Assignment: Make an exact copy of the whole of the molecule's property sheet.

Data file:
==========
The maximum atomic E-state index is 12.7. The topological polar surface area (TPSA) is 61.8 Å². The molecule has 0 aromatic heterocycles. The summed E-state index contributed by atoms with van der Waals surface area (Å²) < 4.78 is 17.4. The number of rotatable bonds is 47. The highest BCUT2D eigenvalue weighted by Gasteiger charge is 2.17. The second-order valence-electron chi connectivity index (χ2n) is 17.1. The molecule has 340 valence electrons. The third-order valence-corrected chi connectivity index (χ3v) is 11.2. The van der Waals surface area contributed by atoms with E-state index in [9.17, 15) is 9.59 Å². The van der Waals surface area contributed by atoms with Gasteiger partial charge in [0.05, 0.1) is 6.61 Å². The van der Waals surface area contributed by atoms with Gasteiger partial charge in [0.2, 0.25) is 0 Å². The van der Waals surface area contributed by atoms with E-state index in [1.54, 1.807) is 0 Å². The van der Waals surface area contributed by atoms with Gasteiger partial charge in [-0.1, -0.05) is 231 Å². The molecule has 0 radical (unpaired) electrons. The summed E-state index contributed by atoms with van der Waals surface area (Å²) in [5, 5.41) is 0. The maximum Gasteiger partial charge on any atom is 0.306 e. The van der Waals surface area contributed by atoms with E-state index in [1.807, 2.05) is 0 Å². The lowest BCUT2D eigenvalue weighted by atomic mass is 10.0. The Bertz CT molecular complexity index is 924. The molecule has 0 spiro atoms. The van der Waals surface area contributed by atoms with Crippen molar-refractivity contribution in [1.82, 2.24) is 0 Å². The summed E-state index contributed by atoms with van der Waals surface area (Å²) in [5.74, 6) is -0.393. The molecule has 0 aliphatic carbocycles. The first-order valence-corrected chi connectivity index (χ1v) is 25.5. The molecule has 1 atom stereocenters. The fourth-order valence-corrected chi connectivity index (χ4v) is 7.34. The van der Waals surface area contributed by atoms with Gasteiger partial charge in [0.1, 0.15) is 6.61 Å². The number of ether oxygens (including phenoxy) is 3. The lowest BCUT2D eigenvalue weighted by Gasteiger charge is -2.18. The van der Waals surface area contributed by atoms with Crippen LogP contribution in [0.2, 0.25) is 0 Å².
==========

The maximum atomic E-state index is 12.7. The topological polar surface area (TPSA) is 61.8 Å². The molecule has 0 aromatic heterocycles. The summed E-state index contributed by atoms with van der Waals surface area (Å²) < 4.78 is 17.4. The number of rotatable bonds is 47. The highest BCUT2D eigenvalue weighted by Gasteiger charge is 2.17. The second-order valence-electron chi connectivity index (χ2n) is 17.1. The molecule has 340 valence electrons. The third-order valence-corrected chi connectivity index (χ3v) is 11.2. The van der Waals surface area contributed by atoms with E-state index in [9.17, 15) is 9.59 Å². The van der Waals surface area contributed by atoms with Gasteiger partial charge in [0.05, 0.1) is 6.61 Å². The van der Waals surface area contributed by atoms with Gasteiger partial charge in [0.2, 0.25) is 0 Å². The van der Waals surface area contributed by atoms with E-state index in [1.54, 1.807) is 0 Å². The van der Waals surface area contributed by atoms with Gasteiger partial charge in [-0.1, -0.05) is 231 Å². The molecule has 0 radical (unpaired) electrons. The summed E-state index contributed by atoms with van der Waals surface area (Å²) in [5, 5.41) is 0. The maximum Gasteiger partial charge on any atom is 0.306 e. The van der Waals surface area contributed by atoms with E-state index in [1.807, 2.05) is 0 Å². The lowest BCUT2D eigenvalue weighted by atomic mass is 10.0. The Bertz CT molecular complexity index is 924. The molecule has 0 spiro atoms. The van der Waals surface area contributed by atoms with Crippen molar-refractivity contribution in [1.82, 2.24) is 0 Å². The summed E-state index contributed by atoms with van der Waals surface area (Å²) in [5.74, 6) is -0.393. The molecule has 0 aliphatic carbocycles. The first-order valence-corrected chi connectivity index (χ1v) is 25.5. The molecule has 1 atom stereocenters. The fourth-order valence-corrected chi connectivity index (χ4v) is 7.34. The van der Waals surface area contributed by atoms with Gasteiger partial charge in [0.1, 0.15) is 6.61 Å². The number of ether oxygens (including phenoxy) is 3. The lowest BCUT2D eigenvalue weighted by Gasteiger charge is -2.18. The van der Waals surface area contributed by atoms with Crippen LogP contribution in [0.2, 0.25) is 0 Å².